Star Trek: Discovery – Season 3, Episode 6 “Scavengers”
If there was any doubt that Michael Burnham (Sonequa Martin-Green) wasn’t a changed person thanks to her time in the future, “Scavengers” closes the book on that argument. Teaming up with Phillipa Georgiou (Michelle Yeoh) to rescue the recently captured Book (David Ajala), Burnham defies her captain’s orders and puts Discovery and the Federation at risk.
Before we get into that major plot story, this episode starts off with a really cool look at the refitted Discovery, now complete with a new registry number: NCC-1031-A. Now that the ship is a trusted and active part of Starfleet, she has been refitted with futuristic technology inside and out, including detached warp nacelles and programmable matter in her consoles, giving the entire ship a futuristic appearance in line with what we’ve seen thus far in the season. Star Trek nerds will go crazy for these nifty changes, and we can’t wait to see the “new” ship in action.
Shortly after we see the refitted Discovery, Federation headquarters gets an unexpected visitor: Book… or at least his ship, manned only by his huge cat, Grudge. It turns out Book was captured and sent to work in a mining camp by the local pirate gang, and while Burnham wants to go rescue him, her superiors, including Saru (Doug Jones) and Admiral Vance (Oded Fehr), tell her no. Discovery has proven to be a valuable part of the Federation’s post-Burn recovery efforts, and they can’t afford that kind of rescue mission. But of course, Burnham decides to go anyway, enlisting the help of the only other person who would go against the rules: Discovery‘s resident former emperor.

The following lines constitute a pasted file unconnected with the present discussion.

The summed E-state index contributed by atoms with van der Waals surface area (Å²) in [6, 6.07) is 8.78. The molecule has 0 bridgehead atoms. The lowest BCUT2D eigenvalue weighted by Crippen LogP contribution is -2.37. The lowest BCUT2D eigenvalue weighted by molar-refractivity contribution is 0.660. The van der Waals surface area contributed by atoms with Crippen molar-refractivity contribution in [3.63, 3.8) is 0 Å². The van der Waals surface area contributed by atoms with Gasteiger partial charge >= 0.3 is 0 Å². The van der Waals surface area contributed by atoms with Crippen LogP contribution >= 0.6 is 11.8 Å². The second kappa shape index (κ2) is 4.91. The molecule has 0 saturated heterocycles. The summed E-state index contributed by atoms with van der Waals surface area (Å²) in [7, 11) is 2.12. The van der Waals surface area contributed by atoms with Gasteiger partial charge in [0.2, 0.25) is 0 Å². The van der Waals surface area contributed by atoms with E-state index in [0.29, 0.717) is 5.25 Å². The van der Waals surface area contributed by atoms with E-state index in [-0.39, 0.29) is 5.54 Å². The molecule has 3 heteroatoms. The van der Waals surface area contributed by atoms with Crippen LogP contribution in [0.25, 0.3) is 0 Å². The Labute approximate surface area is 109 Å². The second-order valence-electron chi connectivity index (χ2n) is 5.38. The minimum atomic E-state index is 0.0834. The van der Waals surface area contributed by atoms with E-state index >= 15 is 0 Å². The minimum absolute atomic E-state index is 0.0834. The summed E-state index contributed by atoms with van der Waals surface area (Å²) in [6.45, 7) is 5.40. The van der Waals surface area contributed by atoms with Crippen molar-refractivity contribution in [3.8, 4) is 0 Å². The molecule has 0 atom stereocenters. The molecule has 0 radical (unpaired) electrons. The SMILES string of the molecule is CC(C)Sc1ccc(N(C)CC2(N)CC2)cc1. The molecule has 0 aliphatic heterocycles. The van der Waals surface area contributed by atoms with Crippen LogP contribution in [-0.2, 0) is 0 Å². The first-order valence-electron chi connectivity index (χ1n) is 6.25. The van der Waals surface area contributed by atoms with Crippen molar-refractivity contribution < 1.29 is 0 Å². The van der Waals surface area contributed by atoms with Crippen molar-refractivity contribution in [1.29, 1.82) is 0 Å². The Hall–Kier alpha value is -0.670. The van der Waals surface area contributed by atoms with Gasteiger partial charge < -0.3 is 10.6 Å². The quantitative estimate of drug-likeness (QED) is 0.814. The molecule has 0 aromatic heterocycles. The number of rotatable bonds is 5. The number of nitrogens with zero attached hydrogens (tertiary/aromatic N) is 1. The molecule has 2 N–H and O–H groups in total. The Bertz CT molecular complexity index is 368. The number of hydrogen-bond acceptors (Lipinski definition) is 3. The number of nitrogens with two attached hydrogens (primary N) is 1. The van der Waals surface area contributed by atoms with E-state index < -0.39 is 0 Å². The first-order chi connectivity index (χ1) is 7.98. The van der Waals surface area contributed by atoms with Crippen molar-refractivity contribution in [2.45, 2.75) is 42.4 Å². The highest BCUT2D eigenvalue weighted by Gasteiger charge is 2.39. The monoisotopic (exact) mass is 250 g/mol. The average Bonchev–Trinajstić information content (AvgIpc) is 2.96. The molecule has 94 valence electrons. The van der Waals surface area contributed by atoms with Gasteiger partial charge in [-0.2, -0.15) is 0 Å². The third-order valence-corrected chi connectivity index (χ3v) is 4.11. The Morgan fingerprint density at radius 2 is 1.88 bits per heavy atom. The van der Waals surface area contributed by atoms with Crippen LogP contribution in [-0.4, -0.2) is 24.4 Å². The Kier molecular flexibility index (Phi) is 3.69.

But all is not right for Georgiou. As the previous episode hinted, she is experiencing some kind of mental issue, but in this episode, we see the extent of her, shall we call them, mental lapses. At seemingly random points, Georgiou is incapacitated by vivid, flashback-esque scenes from what we suppose is her mirror universe life. These scenes are bloody and painful, and at the climax of the episode, they even temporarily stop Georgiou from saving Burnham in a fight. To Yeoh’s credit, she is able to play these moments of vulnerability well against her character’s typical macho attitude, and we eagerly await an explanation as to what these flashbacks are and why they are happening. Perhaps they have something to do with the Mirror Universe now being farther apart from the regular universe, as Kovich (David Cronenberg) claimed in the previous episode?
In any case, Burnham and Georgiou arrive at the planet Hunhau where Book is enslaved by the Emerald Chain and pose as powerful merchants looking for salvage. We can’t help but think Hunhau is more representative of the state of the post-Burn galaxy, where most places are gritty, dour, and not at all as spectacular as places like Starfleet Command. Kudos to the show’s production team for creating such an illustrative environment. Once Burnham and Georgiou find Book, they orchestrate a prison break to not only save Book but release the other enslaved workers. What follows is a fairly predictable prison break sequence, complete with Book going out of his way to help a friend he made while in captivity.
With Book safe and the rescuers heading back to Federation headquarters, it’s time for Burnham to face the music. Admiral Vance is not too happy that Burnham left the Discovery without a First Officer, as there was a chance the ship could get called away at any time to deal with a crisis. For her part, Burnham does seem regretful, but we get the sense she might be regretting, or at least acknowledging, her “new” personality, and not the fact that she launched a rogue mission.